But the parts that have had me worried and feeling a little dissatisfied when reading the rules and putting together characters have all had to do, not with the basic game engine, but with the current character options. (Mostly how class locks in so much that you can't make "against-type" characters, and "type" can be pretty restrictive—e.g., Paladins use heavy armor and shields, period.)
It occurs to me that these dissatisfactions wouldn't necessarily be surfaced at conventions, where folks are playing with pregenerated characters and can't see the full system. So you'd get a lot more of our "oh wow we love this game engine" and not the other part. This may explain some of the apparent disconnect between con reactions and some of the negative feedback now that the game's out.
(Similar with the preview blogs, which showed a lot of things to be excited about but couldn't give the perspective to see how limiting the classes might feel.)
The great thing here, I'd think, is that character options are probably much easier to change than the engine. So if that's in good shape the game's on a great track already!
So I'm looking forward to hearing more from the design team and everyone else responding to playtest feedback going forward. (I haven't had the chance to catch today's Twitch stream yet but will soon.)
Vic Wertz wrote:
We're at 99.3% of orders shipped, and of the remainder, all but 7 are "fully prepared but haven't yet left the fulfillment center."
Guess I drew a very short straw then, because I just got these emails from Paizo customer service:
Customer Service wrote:
Customer Service wrote:
If I'm counting right, this replacement order would arrive between August 17th to August 31st? No thanks! You'd think the least you could do at this point would be to overnight the dang thing. What a horrible experience. :-/
I've canceled with customer service and placed an order with another retailer that's promising me delivery Monday or Tuesday. Should've done that when this whole fiasco started.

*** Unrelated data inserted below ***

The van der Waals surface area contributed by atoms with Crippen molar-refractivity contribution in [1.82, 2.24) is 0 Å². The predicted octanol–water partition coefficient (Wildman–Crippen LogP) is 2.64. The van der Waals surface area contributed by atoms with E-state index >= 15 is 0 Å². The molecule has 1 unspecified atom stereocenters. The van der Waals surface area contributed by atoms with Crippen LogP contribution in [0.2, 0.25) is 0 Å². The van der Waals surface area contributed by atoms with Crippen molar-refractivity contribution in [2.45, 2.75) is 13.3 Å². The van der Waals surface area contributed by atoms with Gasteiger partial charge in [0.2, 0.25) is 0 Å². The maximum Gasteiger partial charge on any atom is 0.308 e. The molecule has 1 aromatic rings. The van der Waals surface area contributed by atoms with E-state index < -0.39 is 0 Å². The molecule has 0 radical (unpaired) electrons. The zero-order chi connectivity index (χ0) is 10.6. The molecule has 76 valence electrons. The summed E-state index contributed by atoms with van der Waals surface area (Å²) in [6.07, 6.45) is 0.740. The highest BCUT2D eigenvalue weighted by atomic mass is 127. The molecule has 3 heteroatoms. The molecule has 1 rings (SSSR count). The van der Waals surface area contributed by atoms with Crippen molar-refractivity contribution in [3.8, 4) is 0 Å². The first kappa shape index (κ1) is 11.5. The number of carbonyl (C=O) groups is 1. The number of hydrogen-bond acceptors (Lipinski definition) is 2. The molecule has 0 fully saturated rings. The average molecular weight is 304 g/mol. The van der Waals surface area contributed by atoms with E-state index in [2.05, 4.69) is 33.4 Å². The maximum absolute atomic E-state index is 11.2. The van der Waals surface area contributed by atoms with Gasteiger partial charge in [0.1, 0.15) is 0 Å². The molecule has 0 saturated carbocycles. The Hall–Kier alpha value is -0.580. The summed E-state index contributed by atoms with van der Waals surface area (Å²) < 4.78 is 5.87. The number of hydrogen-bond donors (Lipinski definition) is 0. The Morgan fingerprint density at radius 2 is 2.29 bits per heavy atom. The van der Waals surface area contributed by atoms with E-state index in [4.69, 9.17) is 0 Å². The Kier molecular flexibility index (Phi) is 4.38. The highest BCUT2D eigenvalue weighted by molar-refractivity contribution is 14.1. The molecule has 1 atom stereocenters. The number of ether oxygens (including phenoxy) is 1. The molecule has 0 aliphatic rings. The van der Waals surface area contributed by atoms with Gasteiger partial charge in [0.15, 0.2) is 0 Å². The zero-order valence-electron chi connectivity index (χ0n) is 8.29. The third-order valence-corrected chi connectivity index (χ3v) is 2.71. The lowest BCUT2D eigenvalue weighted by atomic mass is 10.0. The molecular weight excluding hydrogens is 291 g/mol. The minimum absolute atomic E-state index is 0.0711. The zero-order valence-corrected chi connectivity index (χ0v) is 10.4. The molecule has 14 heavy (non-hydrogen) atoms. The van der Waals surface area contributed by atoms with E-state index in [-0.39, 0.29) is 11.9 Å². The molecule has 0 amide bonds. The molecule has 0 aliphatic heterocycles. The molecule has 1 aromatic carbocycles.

Stephen Radney-MacFarland wrote:
Made characters with three less-experienced players last night. They all appreciated the clear "pick one of this list" option selection and had found PF1 very overwhelming.
That said, as a more experienced player I found the class-gating of some basic combat styles to be pretty frustrating: I wanted to make a ranged Paladin and quickly realized that there's no great way to make that work (I'm not saying, oh no it's not optimal, I'm saying, from a quick read it looks like I'd lack basic archer functionality and a ton of my main class features that I can't select out of just wouldn't do anything for an archer concept). Even the bow ranger I ended up with I was forced into an animal companion, against the concept I wanted going in, because the other options were worse fits (or, in the case of the monster ID feat, which I was going to take, it just seemed incredibly weak as a mechanical choice).
All of this is very similar to my own experience. Just had some friends put together characters, they all have some but not a lot of experience with PF1. Took 3 hours, they found it kind of confusing and not very well explained (all three of them missed the four floating ability boosts and found the different steps of ability score generation confusing, for the reasons you discuss), lots of flipping back and forth (especially for ability scores and even more so for spells).
Also noticed the lack of space on the character sheet for extra senses or for Lore specifications that you point out below. (And I'd add, the AC area doesn't have space set aside for shields, which annoyed my husband who was building a sword & board fighter.)
Paladins who want to play any style that's not heavy armor sword & board are my current frustration.